On the side of a rocky hill in Sheridan County in northern Wyoming, Brain Mealor is showing off all of his weeds.
“Here, let me grab a cheatgrass so you can see it, too,” he said, plucking a wispy sprig from among the grasses. “They all kind of look the same this time of year.”
Mealor is the director of the University of Wyoming’s Research and Extension Center in Sheridan. He’s performing experiments on how to manage and kill invasive annual grasses, like cheatgrass, ventenata and medusa head, with herbicides.
His goal is to restore rangeland to its more natural state and as a result hopefully make events like drought-fueled wildfires less devastating.
Images of this year’s most devastating wildfires across the West have shown forests of ponderosa, spruce and lodgepole engulfed in flames. Fires on grasslands and rangelands may not capture as much coverage, but can be just as landscape-altering as forest fires. Plus, they can spread more rapidly, and in some cases, cause more damage than fires in forested areas.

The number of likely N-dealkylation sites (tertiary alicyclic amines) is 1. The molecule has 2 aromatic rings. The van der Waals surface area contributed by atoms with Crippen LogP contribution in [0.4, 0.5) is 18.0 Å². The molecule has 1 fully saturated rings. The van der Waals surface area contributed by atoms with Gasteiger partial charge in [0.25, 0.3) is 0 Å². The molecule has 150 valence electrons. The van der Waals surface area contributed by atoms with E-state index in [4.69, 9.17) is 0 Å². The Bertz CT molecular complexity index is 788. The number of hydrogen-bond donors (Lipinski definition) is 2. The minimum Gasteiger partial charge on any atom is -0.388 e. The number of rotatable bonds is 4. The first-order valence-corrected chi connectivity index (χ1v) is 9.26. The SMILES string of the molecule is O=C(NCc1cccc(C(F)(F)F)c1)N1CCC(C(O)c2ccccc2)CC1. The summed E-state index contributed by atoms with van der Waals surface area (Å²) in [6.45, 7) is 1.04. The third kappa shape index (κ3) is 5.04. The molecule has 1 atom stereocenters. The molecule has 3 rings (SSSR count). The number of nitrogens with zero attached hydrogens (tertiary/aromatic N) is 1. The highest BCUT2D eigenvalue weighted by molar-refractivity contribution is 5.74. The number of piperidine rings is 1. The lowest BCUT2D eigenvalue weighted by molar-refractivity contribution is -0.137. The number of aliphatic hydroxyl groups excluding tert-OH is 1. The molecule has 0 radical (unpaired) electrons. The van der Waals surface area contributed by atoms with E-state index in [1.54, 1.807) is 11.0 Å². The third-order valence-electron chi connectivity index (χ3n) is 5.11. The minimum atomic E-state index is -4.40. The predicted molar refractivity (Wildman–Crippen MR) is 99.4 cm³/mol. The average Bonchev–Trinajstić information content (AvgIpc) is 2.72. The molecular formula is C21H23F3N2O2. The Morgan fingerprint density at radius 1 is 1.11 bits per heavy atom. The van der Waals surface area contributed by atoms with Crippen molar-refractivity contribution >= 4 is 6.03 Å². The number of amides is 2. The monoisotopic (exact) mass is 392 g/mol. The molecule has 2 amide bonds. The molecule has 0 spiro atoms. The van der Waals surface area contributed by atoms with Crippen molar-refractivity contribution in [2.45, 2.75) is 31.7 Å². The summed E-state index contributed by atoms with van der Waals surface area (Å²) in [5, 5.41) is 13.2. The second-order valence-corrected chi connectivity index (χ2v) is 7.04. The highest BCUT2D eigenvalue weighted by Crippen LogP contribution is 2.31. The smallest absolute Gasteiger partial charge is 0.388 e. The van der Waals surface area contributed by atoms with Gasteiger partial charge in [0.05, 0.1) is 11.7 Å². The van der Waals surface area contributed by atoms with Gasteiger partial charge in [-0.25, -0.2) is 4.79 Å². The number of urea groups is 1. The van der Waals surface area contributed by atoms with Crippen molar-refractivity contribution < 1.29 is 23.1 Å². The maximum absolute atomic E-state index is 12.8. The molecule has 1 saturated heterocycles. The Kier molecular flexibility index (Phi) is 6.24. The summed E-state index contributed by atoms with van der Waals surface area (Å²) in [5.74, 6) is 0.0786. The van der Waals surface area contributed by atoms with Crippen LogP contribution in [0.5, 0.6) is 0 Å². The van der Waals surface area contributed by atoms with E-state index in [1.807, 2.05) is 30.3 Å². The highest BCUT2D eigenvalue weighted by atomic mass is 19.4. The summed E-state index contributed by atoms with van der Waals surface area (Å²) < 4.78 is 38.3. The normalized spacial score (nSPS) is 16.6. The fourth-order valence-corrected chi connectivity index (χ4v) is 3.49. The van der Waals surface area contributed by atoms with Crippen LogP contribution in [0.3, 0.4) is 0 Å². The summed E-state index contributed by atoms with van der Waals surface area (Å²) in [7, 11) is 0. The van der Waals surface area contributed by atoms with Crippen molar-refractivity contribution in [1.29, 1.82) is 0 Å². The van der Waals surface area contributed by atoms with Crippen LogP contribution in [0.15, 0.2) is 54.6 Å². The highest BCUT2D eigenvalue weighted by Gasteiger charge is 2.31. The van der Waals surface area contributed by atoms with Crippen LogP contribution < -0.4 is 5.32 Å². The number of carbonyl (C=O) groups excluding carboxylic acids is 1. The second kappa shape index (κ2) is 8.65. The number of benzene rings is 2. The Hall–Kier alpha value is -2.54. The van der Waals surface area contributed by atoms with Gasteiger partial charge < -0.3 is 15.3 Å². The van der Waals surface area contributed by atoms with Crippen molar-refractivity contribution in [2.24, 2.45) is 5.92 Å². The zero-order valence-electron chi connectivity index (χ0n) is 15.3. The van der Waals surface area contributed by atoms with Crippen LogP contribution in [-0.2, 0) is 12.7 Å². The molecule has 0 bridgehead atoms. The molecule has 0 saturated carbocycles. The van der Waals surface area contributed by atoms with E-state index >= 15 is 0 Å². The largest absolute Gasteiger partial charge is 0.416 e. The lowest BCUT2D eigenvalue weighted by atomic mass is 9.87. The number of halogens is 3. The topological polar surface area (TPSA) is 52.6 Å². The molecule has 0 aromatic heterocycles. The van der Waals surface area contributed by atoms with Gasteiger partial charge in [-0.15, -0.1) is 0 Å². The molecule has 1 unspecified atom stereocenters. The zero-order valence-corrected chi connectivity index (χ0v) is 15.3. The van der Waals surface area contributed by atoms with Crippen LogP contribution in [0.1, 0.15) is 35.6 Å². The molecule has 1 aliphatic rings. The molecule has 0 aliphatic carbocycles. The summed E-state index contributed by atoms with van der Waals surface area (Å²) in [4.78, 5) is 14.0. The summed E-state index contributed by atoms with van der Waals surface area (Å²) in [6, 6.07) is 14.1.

Across the West, the increasing prevalence of invasive plants, and the growing influence of climate change, is changing the relationship between vast rangelands, drought, and wildfire.
It’s helpful to understand what these uninvited guests are and why they are harmful to this environment. There are three characteristics that make plants invasive, said Dan Tekiela, an invasive plant extension specialist at University of Wyoming.
To start with the easiest, they aren’t from here.
“Generally, we think of something coming from another country, crossing an ocean or a large boundary,” Tekiela said.
Secondly, their foreign nature allows them to spread easily, overwhelming native plants, causing negative impacts to the area, he said.